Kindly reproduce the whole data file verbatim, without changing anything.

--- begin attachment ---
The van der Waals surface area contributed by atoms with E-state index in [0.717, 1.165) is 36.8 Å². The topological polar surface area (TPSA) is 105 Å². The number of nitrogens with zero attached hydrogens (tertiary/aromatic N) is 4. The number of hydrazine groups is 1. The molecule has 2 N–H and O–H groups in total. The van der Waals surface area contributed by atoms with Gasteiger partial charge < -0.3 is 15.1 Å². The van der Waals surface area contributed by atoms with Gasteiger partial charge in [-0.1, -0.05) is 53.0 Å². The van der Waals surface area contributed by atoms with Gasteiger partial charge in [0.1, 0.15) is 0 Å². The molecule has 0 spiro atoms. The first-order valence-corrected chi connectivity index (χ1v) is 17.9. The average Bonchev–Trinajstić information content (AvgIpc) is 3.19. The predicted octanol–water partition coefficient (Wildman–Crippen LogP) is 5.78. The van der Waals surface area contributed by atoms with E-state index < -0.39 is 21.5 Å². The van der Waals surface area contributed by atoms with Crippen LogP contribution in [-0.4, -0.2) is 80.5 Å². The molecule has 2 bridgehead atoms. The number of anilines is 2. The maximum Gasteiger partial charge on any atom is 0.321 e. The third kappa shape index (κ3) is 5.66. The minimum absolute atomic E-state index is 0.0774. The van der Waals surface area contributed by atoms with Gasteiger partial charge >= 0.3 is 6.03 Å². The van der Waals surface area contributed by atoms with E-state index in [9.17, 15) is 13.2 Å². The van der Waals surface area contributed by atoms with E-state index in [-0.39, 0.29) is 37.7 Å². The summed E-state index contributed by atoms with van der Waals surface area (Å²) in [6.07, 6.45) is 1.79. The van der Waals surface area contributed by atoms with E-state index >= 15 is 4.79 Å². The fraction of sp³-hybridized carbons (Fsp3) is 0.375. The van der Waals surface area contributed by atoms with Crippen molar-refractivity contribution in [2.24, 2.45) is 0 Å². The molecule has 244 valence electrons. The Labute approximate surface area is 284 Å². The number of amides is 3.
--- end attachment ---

The van der Waals surface area contributed by atoms with E-state index in [0.717, 1.165) is 36.8 Å². The topological polar surface area (TPSA) is 105 Å². The number of nitrogens with zero attached hydrogens (tertiary/aromatic N) is 4. The number of hydrazine groups is 1. The molecule has 2 N–H and O–H groups in total. The van der Waals surface area contributed by atoms with Gasteiger partial charge < -0.3 is 15.1 Å². The van der Waals surface area contributed by atoms with Gasteiger partial charge in [-0.1, -0.05) is 53.0 Å². The van der Waals surface area contributed by atoms with Gasteiger partial charge in [0.1, 0.15) is 0 Å². The molecule has 0 spiro atoms. The first-order valence-corrected chi connectivity index (χ1v) is 17.9. The average Bonchev–Trinajstić information content (AvgIpc) is 3.19. The predicted octanol–water partition coefficient (Wildman–Crippen LogP) is 5.78. The van der Waals surface area contributed by atoms with E-state index < -0.39 is 21.5 Å². The van der Waals surface area contributed by atoms with Crippen LogP contribution in [-0.4, -0.2) is 80.5 Å². The molecule has 2 bridgehead atoms. The number of anilines is 2. The maximum Gasteiger partial charge on any atom is 0.321 e. The third kappa shape index (κ3) is 5.66. The minimum absolute atomic E-state index is 0.0774. The van der Waals surface area contributed by atoms with Gasteiger partial charge >= 0.3 is 6.03 Å². The van der Waals surface area contributed by atoms with E-state index in [9.17, 15) is 13.2 Å². The van der Waals surface area contributed by atoms with E-state index in [-0.39, 0.29) is 37.7 Å². The summed E-state index contributed by atoms with van der Waals surface area (Å²) in [6.07, 6.45) is 1.79. The van der Waals surface area contributed by atoms with E-state index >= 15 is 4.79 Å². The fraction of sp³-hybridized carbons (Fsp3) is 0.375. The van der Waals surface area contributed by atoms with Crippen molar-refractivity contribution in [2.24, 2.45) is 0 Å². The molecule has 244 valence electrons. The Labute approximate surface area is 284 Å². The number of amides is 3.